Bachelors of Science Degree requirements
The Johns Hopkins Department of Biomedical Engineering is recognized as a world leader in preparing students for careers in industry and business and for graduate education in engineering, medicine, and science.
The BME undergraduate program contains a set of “core knowledge,” defined and taught by the faculty, that future biomedical engineers should possess. The core includes courses in molecular and cellular biology, linear systems, biological control systems, modeling and simulation, thermodynamic principles in biology, and engineering analysis of systems level biology and physiology. Building on these core subjects, each student then takes a cohesive sequence of advanced engineering courses appropriate to one of seven focus areas: Biomedical Data Science; Computational Medicine; Genomics & Systems Biology; Imaging & Medical Devices; Immunoengineering; Neuroengineering; and Translational Cell & Tissue Engineering.
The BS degree in biomedical engineering requires 129 credits. For an in-depth look at our requirements, please refer to the Undergraduate Advising Handbook.
Basic Sciences (18 credits)
Mathematics (20 credits)
Humanities and Social Sciences (18 credits)
These courses should form a coherent program, relevant to the student’s goals, with at least one course at the 300-level or higher.
Biomedical Core Knowledge (33 credits)
Building on the foundation of this core curriculum, each student is required to take a cohesive sequence of advanced engineering encompassing:
Focus Area (21 credits)
Building on the foundation of this core curriculum, each student is required to take a cohesive sequence of advanced engineering encompassing one of seven biomedical engineering focus areas. A student’s choice of focus area is made before the start of the sophomore year, and is based on their experience with the biomedical engineering core courses and how they wish to apply their skill, knowledge, and passion.
Our curriculum in Biomedical Data Science trains students to extract knowledge from biomedical datasets of all sizes in order to understand and solve health-related problems. Students collaborate with faculty throughout the schools of Medicine and Engineering to develop novel cloud-based technologies and data analysis methods that will improve our ability to diagnose and treat diseases.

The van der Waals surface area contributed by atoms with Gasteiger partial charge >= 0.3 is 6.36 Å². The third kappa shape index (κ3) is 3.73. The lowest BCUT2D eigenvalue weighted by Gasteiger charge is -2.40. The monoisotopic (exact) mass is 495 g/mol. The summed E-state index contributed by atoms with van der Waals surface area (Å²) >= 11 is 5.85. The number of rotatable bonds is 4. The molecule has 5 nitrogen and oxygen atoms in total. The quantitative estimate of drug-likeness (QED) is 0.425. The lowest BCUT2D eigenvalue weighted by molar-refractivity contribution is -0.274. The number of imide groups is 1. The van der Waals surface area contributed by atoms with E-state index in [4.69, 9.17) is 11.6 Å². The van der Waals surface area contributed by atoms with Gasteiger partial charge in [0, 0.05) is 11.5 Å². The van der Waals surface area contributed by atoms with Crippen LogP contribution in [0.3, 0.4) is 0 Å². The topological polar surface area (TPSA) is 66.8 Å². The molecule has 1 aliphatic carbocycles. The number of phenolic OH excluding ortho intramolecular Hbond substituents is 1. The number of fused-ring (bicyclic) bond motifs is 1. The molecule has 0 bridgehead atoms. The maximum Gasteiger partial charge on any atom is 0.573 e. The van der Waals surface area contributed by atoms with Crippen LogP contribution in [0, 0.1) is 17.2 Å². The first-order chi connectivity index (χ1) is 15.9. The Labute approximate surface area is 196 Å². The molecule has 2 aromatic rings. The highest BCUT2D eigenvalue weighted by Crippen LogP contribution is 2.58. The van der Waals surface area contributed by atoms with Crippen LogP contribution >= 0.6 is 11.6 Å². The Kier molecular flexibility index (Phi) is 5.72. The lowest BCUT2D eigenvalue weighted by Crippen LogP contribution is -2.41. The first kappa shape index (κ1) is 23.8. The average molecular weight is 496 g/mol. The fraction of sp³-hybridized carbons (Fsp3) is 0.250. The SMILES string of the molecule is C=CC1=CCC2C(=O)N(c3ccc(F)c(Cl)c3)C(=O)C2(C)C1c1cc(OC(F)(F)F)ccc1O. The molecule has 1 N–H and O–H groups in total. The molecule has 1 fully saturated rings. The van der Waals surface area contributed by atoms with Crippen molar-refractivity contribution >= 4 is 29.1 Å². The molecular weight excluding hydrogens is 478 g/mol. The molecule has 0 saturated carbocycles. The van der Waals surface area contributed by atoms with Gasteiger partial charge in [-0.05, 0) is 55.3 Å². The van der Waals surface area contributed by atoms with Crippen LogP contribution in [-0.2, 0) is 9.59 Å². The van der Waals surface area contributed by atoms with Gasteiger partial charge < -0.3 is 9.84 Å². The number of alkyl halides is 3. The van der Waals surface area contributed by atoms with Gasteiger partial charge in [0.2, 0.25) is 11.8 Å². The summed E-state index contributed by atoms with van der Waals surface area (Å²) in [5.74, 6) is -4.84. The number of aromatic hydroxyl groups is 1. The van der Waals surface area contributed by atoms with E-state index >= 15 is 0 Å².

Our curriculum in Computational Medicine bridges biology with mathematics, engineering, and computational science. Students develop new solutions in personalized medicine by building computational models of the molecular biology, physiology, and anatomy of human health and disease.
Our curriculum spans the fields of engineering, computer science, biology, and biostatistics. Students develop tools to understand the genetic, molecular, and cellular behaviors that cause disease.
Our curriculum in Imaging & Medical Devices spans fundamental development of imaging technologies, incorporation of these technologies into instruments, and translation into the clinic. In addition to collecting anatomical data, students learn to use data analysis and computer simulations to generate functional images that allow physicians to understand organs and tissues from the smallest scale to the systems level.
Our curriculum in Neuroengineering trains students to develop and apply new technologies to understand and treat neurological disorders. Students build tools to define, control, enhance, or inhibit neural networks in precise spatial and temporal domains.
Design (6 credits)
Among the technical elective courses offered, at least 6 credits must come from an approved list of design options. There are many combinations of courses, programs and independent study opportunities to satisfy this requirement.
Computer Programming (3 credits)
Students will choose from programming languages such as MATLAB, Python, and Java that are offered through the engineering school.
Free Electives (10 credits)
Students may choose at least two courses from any area. Many students will place prerequisite courses under this heading or use this area appropriate to his/her interests (i.e., premedical courses, double majors, minors, music, language, research and business). For example, a student interested in neuroscience might take Development Biology and/or Molecular and Cellular Neuroscience.
The curriculum challenges students to analyze problems from both an engineering and a biological perspective. Students work side by side with faculty in research labs on both the Homewood and E. Baltimore campuses and can also be found working in multidisciplinary teams to develop innovative design solutions to clinical problems.